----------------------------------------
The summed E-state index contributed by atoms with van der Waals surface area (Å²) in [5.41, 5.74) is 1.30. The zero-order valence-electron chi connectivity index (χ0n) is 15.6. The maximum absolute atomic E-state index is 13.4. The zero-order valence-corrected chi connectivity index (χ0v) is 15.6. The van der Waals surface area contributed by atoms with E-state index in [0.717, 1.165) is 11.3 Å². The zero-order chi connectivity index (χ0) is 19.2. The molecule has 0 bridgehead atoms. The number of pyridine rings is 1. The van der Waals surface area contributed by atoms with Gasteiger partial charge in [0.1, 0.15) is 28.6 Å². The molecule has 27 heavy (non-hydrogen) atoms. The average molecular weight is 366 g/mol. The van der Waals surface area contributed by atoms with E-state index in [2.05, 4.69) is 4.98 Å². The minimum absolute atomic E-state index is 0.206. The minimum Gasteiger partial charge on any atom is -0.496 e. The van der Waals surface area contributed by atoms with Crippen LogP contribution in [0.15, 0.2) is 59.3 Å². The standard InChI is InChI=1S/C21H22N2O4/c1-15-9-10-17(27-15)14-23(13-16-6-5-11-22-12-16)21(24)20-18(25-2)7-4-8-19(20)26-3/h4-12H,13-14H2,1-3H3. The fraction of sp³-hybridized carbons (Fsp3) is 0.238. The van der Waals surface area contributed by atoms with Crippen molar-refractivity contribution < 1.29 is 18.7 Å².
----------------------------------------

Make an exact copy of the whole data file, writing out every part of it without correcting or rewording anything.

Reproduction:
The summed E-state index contributed by atoms with van der Waals surface area (Å²) in [5.41, 5.74) is 1.30. The zero-order valence-electron chi connectivity index (χ0n) is 15.6. The maximum absolute atomic E-state index is 13.4. The zero-order valence-corrected chi connectivity index (χ0v) is 15.6. The van der Waals surface area contributed by atoms with E-state index in [0.717, 1.165) is 11.3 Å². The zero-order chi connectivity index (χ0) is 19.2. The molecule has 0 bridgehead atoms. The number of pyridine rings is 1. The van der Waals surface area contributed by atoms with Gasteiger partial charge in [0.1, 0.15) is 28.6 Å². The molecule has 27 heavy (non-hydrogen) atoms. The average molecular weight is 366 g/mol. The van der Waals surface area contributed by atoms with E-state index in [2.05, 4.69) is 4.98 Å². The minimum absolute atomic E-state index is 0.206. The minimum Gasteiger partial charge on any atom is -0.496 e. The van der Waals surface area contributed by atoms with Crippen LogP contribution in [0.15, 0.2) is 59.3 Å². The standard InChI is InChI=1S/C21H22N2O4/c1-15-9-10-17(27-15)14-23(13-16-6-5-11-22-12-16)21(24)20-18(25-2)7-4-8-19(20)26-3/h4-12H,13-14H2,1-3H3. The fraction of sp³-hybridized carbons (Fsp3) is 0.238. The van der Waals surface area contributed by atoms with Crippen molar-refractivity contribution < 1.29 is 18.7 Å².